Electric vehicle sales are speeding ahead. The number of EVs sold in a week in 2021 was higher than the number sold in all of 2012. And by the end of this year, electric cars could account for 18% of total car sales by then.
A good battery is the heart and soul of an EV. And it is what decides if your EV is a market winner or an also-ran. No wonder, an EV battery engineer’s salary is about as much as a CFO’s!
Within this all-important sphere of EV battery engineering comes the vital question of battery cooling, which is what determines the durability, reliability, and performance of an EV battery, and therefore, of an EV itself.
EV batteries generate heat during operation because of several factors such as battery chemistry, charging rate, and ambient temperature. This needs to be dissipated to prevent damage to battery cells.
The battery temperature must be maintained to optimise performance and extend lifespan. Most reports say that the ideal operating temperature for EVs is 21.5 C (70 F). If the battery gets too hot, the cells can degrade, and if the battery gets too cold, it can cause the electrolyte to freeze and reduce the output of the cells. Sometimes when there is a temperature increase in one cell it can lead to a chain reaction, damaging the entire battery pack (referred to as thermal runway).
Ensuring cooling efficiency, space management, and cost-effectiveness – all begin with battery design. For instance, battery packs could feature cooling channels or passages that allow the flow of a coolant or air directly over the battery cells.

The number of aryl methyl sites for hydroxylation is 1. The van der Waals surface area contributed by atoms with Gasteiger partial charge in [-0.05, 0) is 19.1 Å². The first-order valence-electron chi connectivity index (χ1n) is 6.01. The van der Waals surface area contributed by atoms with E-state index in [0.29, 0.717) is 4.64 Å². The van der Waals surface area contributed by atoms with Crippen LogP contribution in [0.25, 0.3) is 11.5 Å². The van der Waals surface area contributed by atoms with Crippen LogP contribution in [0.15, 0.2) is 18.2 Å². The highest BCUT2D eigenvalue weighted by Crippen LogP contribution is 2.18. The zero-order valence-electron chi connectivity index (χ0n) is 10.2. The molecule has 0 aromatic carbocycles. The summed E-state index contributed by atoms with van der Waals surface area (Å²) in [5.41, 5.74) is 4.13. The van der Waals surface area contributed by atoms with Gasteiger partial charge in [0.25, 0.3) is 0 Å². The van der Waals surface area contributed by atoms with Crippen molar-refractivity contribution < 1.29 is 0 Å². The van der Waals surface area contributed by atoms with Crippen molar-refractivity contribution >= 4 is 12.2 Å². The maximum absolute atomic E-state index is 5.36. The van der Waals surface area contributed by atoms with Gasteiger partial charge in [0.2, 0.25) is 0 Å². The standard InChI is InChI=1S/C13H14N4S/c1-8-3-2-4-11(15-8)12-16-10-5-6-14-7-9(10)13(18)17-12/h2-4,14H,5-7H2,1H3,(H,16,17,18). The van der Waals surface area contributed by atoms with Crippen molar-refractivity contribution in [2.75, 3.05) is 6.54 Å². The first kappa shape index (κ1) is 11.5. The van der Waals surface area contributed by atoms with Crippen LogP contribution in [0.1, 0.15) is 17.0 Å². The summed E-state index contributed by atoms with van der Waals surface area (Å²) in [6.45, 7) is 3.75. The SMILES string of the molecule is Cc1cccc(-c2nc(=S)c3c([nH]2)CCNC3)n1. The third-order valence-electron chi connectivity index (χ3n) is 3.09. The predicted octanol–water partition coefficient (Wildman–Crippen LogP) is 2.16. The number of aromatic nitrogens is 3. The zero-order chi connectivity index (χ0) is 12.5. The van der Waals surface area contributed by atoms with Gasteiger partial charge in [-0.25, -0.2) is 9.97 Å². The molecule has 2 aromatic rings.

Some battery designs incorporate Phase Change Materials, or PCMs, that absorb excess heat generated by the battery during operation and release it as they change phase (e.g., from solid to liquid) to regulate the battery’s temperature and prevent overheating.
Battery pack design integrates cooling elements within the pack itself, improving heat dissipation. For example, some car manufacturers place heat pipes or cooling fins within the pack to extract heat from the cells and transfer it to the cooling system.
EV batteries can be cooled using air cooling (passive air cooling where either air from the outdoors or from the cabin is used to cool or heat the battery, or active air cooling where the air intake is from an air conditioner) or liquid cooling (more popular and where a liquid coolant such as water or ethylene glycol is used).
Both active air cooling and liquid cooling can help keep a battery from heating up – however, liquid cooling is considered more effective. That’s why many auto manufacturers such as Tesla and Ford use liquid coolants to keep control of the temperature inside the EV battery as well as advanced thermal management systems to regulate battery temperature.
The challenges keep coming, but so do the solutions, if you go have a reliable partner. Blue Star E&E has more than 40 years of experience in material testing for the automotive industry, and now we have extended our range of inspection solutions for the entire value chain of the EV. Collaborate with our team of experienced professionals and benefit from their extensive knowledge and technical expertise to ensure consistent quality, top performance, and higher safety of your EV batteries.